And at his perfect counter is Gleeson and a moody, brooding, yet entirely empathy drawing performance as a man who just wants to be left alone to finally do the things he feels he has been held back from for decades. It’s Gleeson’s performance and Colm’s carefully sporadic dialogue that makes the impact of his words bite even harder when he says them. The combination of scathing comments and a physically dominating presence is not just a highlight for an already outstanding career so far, but in both cases, should be in the conversation come awards season.
I’ve already gloated about what a writing phenomenon McDonagh is, however, as a director, The Banshees of Inisherin only highlights his rocketing trajectory as a filmmaker. There is a shot that lasts only a few seconds, that caps off a dialogue heavy scene that I took a lot of notice in. It’s little moments like this, that either flourish in wide shots of the beautiful Irish countryside scenery, or a simple exposition shot that says more than any dialogue could, that for me, shows how passion and meticulousness McDonagh also puts into the visual medium of filmmaking. Each shot, scene and location feels alive in frame, acting as characters without lines or movement. Inisherin as a town, as dull as it may be, fully immerses the audience right into the screen and into this world. This is a testament to how McDonagh hasn’t just transitioned his directing abilities from stage to screen, but how he has used his strengths from the former to improve the latter.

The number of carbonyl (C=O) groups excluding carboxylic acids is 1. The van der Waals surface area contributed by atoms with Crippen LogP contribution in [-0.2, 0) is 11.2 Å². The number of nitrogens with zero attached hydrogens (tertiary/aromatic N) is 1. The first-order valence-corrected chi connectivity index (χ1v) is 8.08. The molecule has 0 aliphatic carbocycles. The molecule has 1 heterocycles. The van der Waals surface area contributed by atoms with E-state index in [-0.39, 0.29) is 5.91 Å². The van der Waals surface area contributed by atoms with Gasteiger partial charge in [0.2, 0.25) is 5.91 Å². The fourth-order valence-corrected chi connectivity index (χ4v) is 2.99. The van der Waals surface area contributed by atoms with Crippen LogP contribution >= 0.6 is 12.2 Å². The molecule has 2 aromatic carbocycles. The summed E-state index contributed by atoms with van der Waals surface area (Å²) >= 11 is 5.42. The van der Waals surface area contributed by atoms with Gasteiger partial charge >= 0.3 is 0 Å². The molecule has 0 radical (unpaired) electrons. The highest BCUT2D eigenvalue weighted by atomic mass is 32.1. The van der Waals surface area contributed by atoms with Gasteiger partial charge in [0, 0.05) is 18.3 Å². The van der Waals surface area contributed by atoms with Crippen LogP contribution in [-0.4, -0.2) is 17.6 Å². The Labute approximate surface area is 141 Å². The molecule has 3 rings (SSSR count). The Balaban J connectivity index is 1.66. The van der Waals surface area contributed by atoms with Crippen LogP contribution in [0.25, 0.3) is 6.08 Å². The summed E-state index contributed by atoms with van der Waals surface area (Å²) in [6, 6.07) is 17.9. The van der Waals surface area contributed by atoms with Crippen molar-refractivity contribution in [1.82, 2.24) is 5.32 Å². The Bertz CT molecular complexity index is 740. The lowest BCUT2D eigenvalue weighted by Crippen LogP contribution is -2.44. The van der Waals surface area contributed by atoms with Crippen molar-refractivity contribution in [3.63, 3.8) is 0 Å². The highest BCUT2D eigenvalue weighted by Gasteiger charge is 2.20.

The Banshees of Inisherin is undoubtedly one of this year’s best movies. Seeing Colin Farrell and Brendan Gleeson reunite for another Martin McDonagh film is any film fans dream, but the fact that lightning has struck twice for this trio goes down just as good as a pint of Guinness at 2pm. The dark hilarity is on full display from the opening moments, and even though, in classic McDonagh fashion, the story takes it’s darker turns as it goes on, you will walk out of this movie smiling because of just how damn good it is!
The Banshees of Inisherin is currently playing at the Brisbane International Film Festival – head to www.biff.com.au to find session times and ticketing information. The film will officially open in Australian cinemas on Boxing Day, 2022.